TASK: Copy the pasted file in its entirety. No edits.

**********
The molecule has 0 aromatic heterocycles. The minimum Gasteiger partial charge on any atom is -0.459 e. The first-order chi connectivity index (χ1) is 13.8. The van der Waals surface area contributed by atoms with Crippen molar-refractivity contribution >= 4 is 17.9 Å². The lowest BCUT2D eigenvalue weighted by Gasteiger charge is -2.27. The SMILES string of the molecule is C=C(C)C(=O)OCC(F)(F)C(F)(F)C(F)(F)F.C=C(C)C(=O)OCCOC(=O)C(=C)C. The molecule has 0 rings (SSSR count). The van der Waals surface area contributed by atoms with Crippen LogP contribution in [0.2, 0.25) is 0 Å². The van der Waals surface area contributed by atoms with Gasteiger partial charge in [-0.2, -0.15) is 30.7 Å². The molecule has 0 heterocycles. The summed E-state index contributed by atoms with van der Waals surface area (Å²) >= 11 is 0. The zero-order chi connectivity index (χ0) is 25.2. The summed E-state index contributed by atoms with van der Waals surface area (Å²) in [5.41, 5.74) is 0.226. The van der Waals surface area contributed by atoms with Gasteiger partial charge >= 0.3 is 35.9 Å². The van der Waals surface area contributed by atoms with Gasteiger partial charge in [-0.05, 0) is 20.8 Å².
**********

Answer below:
The molecule has 0 aromatic heterocycles. The minimum Gasteiger partial charge on any atom is -0.459 e. The first-order chi connectivity index (χ1) is 13.8. The van der Waals surface area contributed by atoms with Crippen molar-refractivity contribution >= 4 is 17.9 Å². The lowest BCUT2D eigenvalue weighted by Gasteiger charge is -2.27. The SMILES string of the molecule is C=C(C)C(=O)OCC(F)(F)C(F)(F)C(F)(F)F.C=C(C)C(=O)OCCOC(=O)C(=C)C. The molecule has 0 rings (SSSR count). The van der Waals surface area contributed by atoms with Crippen LogP contribution in [0.2, 0.25) is 0 Å². The van der Waals surface area contributed by atoms with Gasteiger partial charge in [-0.2, -0.15) is 30.7 Å². The molecule has 0 heterocycles. The summed E-state index contributed by atoms with van der Waals surface area (Å²) >= 11 is 0. The zero-order chi connectivity index (χ0) is 25.2. The summed E-state index contributed by atoms with van der Waals surface area (Å²) in [5.41, 5.74) is 0.226. The van der Waals surface area contributed by atoms with Gasteiger partial charge >= 0.3 is 35.9 Å². The van der Waals surface area contributed by atoms with Gasteiger partial charge in [-0.05, 0) is 20.8 Å².